The results

Aside from a season-ending elbow injury to Nady just eight games into the season, everything has gone better than expected. Swisher has rebounded from his down year in Chicago while Cabredner has been better than anyone could have expected. Johnny Damon is enjoying the best season of his long career, just in time for his contract year. As a unit, the Yanks rank third in AL with an .815 OPS, trailing two of their AL East counterparts. You get one guess who those two teams are. Hideki Matsui has stayed relatively healthy and is having his best season since 2005.

It’s hard not to be pleased with the production the Yankees have gotten out of the outfield and DH this year. Aside from Nady everyone’s been able to stay on the field, and there’s more bodies than spots so there should be enough opportunity to keep the seemingly ageless Damon fresh.

Johnny Damon

Amazingly, Damon is having the best season of his career at age 35. However, it looks like the New Yankee Stadium has contributed greatly to his resurgence, as his home OPS is more than 200 points greater than his road OPS. He’s taken to the two-spot in the order like he’s been hitting there his entire career, which I think is what most of us figured would happen.

Unfortunately it’s not all good news for Johnny, because his defense in left field has been downright dreadful in 2009. Whether you trust newfangled defensive metrics or just judge defense with your eyes, it’s easy to see the Damon went from an above-average left fielder to one that’s shaky at best. In the team’s final two wins of the first half up in Minnesota, Joe Girardi replaced Damon with Melky Cabrera in the late innings for defense. More than likely we’ll see that continue in the second half.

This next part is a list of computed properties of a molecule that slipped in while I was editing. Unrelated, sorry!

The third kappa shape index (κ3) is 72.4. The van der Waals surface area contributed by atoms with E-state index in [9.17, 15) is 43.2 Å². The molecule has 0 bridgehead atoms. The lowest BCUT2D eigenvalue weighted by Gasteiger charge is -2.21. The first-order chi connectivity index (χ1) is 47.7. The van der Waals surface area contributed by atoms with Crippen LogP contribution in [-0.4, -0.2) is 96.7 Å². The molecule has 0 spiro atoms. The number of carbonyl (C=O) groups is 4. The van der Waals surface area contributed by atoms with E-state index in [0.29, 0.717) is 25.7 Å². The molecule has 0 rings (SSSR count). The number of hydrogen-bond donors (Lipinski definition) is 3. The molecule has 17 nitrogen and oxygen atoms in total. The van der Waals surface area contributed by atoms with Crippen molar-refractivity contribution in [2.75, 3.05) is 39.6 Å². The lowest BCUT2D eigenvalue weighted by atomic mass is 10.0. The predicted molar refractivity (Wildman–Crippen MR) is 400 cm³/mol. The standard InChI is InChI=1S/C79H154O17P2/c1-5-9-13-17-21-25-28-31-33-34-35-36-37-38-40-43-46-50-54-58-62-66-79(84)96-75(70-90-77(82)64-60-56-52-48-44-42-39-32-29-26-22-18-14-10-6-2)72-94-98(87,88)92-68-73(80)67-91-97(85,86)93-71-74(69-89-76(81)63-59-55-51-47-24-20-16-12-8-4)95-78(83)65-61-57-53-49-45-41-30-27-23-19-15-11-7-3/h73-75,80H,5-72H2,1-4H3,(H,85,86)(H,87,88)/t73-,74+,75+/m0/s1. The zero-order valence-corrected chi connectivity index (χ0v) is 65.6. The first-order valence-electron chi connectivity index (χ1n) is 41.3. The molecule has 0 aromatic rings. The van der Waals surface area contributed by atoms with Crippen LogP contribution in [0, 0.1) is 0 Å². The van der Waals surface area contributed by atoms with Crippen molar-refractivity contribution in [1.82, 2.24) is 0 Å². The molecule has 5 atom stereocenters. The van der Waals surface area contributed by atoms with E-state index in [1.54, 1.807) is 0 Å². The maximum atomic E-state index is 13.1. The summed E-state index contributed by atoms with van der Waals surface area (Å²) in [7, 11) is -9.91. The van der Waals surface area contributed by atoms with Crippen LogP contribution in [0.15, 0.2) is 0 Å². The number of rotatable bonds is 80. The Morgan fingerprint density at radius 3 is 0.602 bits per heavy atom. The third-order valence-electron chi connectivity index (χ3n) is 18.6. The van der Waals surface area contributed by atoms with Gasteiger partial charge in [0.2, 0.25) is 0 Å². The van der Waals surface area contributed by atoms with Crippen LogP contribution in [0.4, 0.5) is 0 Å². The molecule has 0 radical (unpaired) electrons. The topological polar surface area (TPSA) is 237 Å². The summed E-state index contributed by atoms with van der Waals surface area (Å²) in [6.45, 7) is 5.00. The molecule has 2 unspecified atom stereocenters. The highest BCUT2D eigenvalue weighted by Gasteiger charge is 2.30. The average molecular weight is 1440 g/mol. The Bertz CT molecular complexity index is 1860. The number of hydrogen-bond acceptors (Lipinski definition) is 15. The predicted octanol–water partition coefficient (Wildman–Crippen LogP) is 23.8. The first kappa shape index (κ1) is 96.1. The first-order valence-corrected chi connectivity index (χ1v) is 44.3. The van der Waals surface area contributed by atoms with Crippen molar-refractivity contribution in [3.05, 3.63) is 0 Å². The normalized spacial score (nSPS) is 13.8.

Melky Cabrera & Brett Gardner

After winning the centerfield job outright in Spring Training, it took only 15 games or so for Melky Cabrera to reclaim the job. In what looks like an annual occurrence, Melky started the year on fire (.326-.394-.517 through May 13th) but trailed off afterward (.261-.320-.395 since). Gardner did pretty much the opposite, starting slow (.214-.273-.257 through May 12th) before picking up the pace (.322-.398-.492 since). The two have combined for a .293-.361-.439 batting line, fourth best among centerfielders in the AL and behind only the Orioles in the AL East.

Gardner has been a hero on defense, putting up an ungodly 20.1 UZR/150, trailing only Colby Rasmus and Franklin Gutierrez. Melky’s been solid, but as usual he tends to get overrated because of his arm. As a whole, the Gardbrera tandem has given the Yanks everything they could have wanted and more.

Nick Swisher & Xavier Nady

We weren’t sure how Girardi was going to get both Swisher and Nady regular at-bats this year, but that problem took care of itself barely a week into the season. Swisher has handled the everyday job with aplomb, doing his usual schtick of getting on base (.360 OBP) and hitting for power (.464 SLG). While he’s prone to the occasional botched play, overall he’s been slightly above average in right field with a 1.8 UZR/150. While it would be nice to have Nady healthy for the depth, Swisher has held down the fort just fine.

Hideki Matsui

It’ll be easy to talk about Matsui’s first half since all he’s done is hit, and hit he has. His .264-.367-.517 batting line is his best in years, and while the common perception might be that the New Stadium is artificially beefing up his numbers, Godzilla’s road OPS is more than 60 points higher than his home effort. While his knees look ready to explode whenever he has to run, Matsui’s a hitting savant that produces in all situations against any kind of pitcher regardless of what arm they throw with.

Expectations for the second half

Brian Cashman added some insurance in Eric Hinske not long before the break, which helps mitigate what would have been a disaster should another outfielder go down with injury. It’s tough to expect Damon to continue his career year, but a regression to his previous performance would be acceptable. The real question is whether or not Melky and Gardner can keep it up in center, because the Yanks have less than three weeks to decide if they need an upgrade.